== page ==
Mills makes triple salary pitch before arbitrator


February 11, 1994|By Peter Schmuck | Peter Schmuck,Sun Staff Writer

Relief pitcher Alan Mills became only the second Orioles player in 16 years to take the club to salary arbitration yesterday, when agent Adam Katz presented his case at a hearing in Chicago.

Mills, who has been one of the club's more dependable relievers the past two seasons, is seeking to more than triple his 1993 salary with an arbitration request of $890,000. The Orioles filed a salary of $500,000, more than twice the $245,000 that Mills made last year.

The arbitrator must choose one of the two figures. The rules do not allow the award of a compromise salary, though the two sides can negotiate a compromise at any time up until the ruling is made. Generally, the arbitrator announces his decision the day after the hearing. Mills was 5-4 with a 3.23 ERA and four saves last year, appearing in 45 games and pitching more than 100 innings for the second straight season. He didn't match his impressive 1992 numbers (10-4, 2.61), but still ranked third among American League relievers in innings pitched (100 1/3 ) and eighth in strikeouts (68).

He is the first Orioles player to take the club to a hearing since right-hander Bob Milacki won his arbitration case two years ago, and only the second since infielder Billy Smith went through the process in 1978.

The Orioles could be right back in court today, if there is not a last-ditch attempt to come to terms with outfielder Mike Devereaux. He's scheduled for a hearing unless the sides can bridge the gap between his asking price of $3.95 million and the club's offer of $3.125 million, a $100,000 raise over last year.

Last year, Devereaux hit .250, with 14 home runs and 75 RBIs, compared to his 1992 figures of .276, 24 and 107. But he remains a productive hitter who can cover a lot of ground in center field.

Orioles consider Harper

The Orioles put out a feeler on free-agent catcher Brian Harper, but it appears he soon will sign with a team that can promise him more playing time.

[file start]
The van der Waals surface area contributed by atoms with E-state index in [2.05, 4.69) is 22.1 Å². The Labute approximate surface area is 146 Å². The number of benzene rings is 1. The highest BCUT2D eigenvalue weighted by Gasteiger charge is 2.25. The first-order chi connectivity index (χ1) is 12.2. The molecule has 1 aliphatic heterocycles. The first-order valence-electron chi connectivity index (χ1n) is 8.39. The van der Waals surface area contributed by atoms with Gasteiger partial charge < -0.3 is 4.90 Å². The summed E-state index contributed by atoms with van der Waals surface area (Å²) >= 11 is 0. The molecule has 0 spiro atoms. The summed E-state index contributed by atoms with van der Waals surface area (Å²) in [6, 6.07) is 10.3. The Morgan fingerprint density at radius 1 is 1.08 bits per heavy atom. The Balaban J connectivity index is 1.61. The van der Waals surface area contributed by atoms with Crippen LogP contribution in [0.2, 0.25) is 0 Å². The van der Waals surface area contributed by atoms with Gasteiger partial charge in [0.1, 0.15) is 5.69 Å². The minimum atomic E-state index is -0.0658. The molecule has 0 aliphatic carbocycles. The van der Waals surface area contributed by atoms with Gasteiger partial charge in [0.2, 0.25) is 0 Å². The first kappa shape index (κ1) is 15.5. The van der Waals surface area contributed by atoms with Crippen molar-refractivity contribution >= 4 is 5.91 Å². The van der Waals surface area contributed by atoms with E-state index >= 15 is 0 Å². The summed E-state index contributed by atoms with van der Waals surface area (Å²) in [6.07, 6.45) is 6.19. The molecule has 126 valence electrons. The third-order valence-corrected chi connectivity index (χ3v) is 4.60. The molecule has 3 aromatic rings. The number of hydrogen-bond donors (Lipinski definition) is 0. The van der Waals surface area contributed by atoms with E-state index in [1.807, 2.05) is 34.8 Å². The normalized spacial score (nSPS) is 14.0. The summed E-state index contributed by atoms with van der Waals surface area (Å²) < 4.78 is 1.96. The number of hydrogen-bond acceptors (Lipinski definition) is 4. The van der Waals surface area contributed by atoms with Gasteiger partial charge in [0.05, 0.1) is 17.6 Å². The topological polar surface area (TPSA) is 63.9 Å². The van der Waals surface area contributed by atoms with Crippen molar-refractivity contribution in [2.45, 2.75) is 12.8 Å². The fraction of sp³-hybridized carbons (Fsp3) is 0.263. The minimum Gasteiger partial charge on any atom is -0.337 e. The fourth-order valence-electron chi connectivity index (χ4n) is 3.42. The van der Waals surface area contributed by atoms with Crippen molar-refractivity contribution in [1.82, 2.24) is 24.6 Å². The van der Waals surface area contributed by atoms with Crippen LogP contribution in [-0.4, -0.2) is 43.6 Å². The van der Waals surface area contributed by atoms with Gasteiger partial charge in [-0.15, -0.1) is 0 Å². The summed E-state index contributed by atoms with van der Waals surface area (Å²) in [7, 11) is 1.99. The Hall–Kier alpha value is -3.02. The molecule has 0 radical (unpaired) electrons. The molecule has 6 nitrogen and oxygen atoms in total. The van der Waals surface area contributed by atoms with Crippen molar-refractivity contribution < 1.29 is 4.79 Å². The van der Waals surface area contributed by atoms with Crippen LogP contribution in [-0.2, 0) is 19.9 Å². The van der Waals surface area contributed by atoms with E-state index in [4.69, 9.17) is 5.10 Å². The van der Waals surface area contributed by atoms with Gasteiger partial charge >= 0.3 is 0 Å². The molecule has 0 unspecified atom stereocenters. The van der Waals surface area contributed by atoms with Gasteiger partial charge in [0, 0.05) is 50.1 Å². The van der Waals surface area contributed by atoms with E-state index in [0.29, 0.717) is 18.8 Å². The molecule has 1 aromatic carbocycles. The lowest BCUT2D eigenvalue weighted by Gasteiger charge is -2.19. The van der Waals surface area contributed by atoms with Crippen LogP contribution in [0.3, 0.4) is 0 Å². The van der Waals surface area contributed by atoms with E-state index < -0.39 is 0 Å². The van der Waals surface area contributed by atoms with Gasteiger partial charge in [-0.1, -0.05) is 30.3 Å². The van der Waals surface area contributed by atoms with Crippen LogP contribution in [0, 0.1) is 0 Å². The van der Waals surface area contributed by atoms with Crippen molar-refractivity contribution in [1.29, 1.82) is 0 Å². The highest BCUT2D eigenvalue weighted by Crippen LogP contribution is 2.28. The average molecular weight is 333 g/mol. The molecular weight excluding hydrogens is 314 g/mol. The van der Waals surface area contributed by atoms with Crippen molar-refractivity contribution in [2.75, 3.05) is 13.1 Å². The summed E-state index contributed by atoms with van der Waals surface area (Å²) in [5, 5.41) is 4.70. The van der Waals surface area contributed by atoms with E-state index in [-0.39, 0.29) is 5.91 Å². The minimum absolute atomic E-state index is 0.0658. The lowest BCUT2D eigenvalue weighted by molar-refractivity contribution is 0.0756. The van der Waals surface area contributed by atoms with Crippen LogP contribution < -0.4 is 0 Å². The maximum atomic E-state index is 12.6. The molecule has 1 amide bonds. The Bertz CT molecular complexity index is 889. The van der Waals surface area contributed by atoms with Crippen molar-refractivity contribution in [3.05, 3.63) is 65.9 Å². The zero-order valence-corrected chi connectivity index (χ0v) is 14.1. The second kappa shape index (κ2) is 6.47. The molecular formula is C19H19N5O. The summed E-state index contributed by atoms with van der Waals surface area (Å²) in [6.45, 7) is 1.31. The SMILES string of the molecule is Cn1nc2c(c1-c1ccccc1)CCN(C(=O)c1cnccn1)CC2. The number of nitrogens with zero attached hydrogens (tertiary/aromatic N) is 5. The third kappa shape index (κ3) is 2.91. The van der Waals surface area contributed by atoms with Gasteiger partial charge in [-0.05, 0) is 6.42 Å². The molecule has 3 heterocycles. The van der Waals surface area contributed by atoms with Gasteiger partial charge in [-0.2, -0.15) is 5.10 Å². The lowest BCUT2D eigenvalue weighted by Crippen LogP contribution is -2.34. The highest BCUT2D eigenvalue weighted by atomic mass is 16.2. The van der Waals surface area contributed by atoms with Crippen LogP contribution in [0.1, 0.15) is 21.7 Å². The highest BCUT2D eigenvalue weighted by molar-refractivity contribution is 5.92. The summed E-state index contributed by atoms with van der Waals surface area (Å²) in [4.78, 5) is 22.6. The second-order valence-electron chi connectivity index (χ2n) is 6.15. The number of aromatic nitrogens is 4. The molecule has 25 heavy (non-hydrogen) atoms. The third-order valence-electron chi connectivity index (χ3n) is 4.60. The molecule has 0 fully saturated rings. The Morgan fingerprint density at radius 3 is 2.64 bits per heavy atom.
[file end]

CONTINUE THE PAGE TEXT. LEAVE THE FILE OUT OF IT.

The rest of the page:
Harper is a front-line catcher who batted .304 with 12 home runs and 73 RBIs for the Minnesota Twins last year, but he has been slow to attract a suitable contract offer on the free-agent market. Orioles assistant general manager Doug Melvin contacted agent Nick Lampros to inquire about him, but could not guarantee that he would be more than a part-time player in Baltimore.

"I think he's got a better opportunity with somebody else," Melvin said. "He can see that we have [Chris] Hoiles and [Harold] Baines here in the two positions that he plays. We just called to see what their thoughts were."

Lampros confirmed that Harper is more interested in a situation where he can compete for regular playing time, but he wouldn't dismiss a possible backup job .

"That's what we're been pointing at," Lampros said, "but we can't rule anything out. It's only a week until spring training."

Minicamp opens Monday

Melvin is on his way to Twin Lakes Park in Sarasota, Fla., where 35 of the club's younger prospects will open early minor-league camp on Monday.

The camp, which has taken the place of instructional league, gives the player development department a chance to work with players in an instructional and competitive setting. The team has scheduled eight games against the Philadelphia Phillies' early camp squad and against a team from Korea.


About 10,000 tickets will be up for grabs in two lotteries for tickets to Opening Day, April 4 against the Kansas City Royals. Fans wishing to enter the general-public lottery should send postcards to: Orioles Opening Day Ticket Drawing, P.O. Box 29999, Baltimore, Md. 21230-0999.

Entries must be postmarked by Feb. 21, and there is no limit to the number of postcards that can be submitted. Winners may buy as many as two tickets, and there is a limit of one winning NTC postcard per household.

The mini-plan lottery will be conducted by the Orioles, using the team's season-ticket list. Those customers should not send in postcards; winners will be notified after selections are made. Mini-plan winners will be limited to one Opening Day seat for each ticket in their season-ticket plans.

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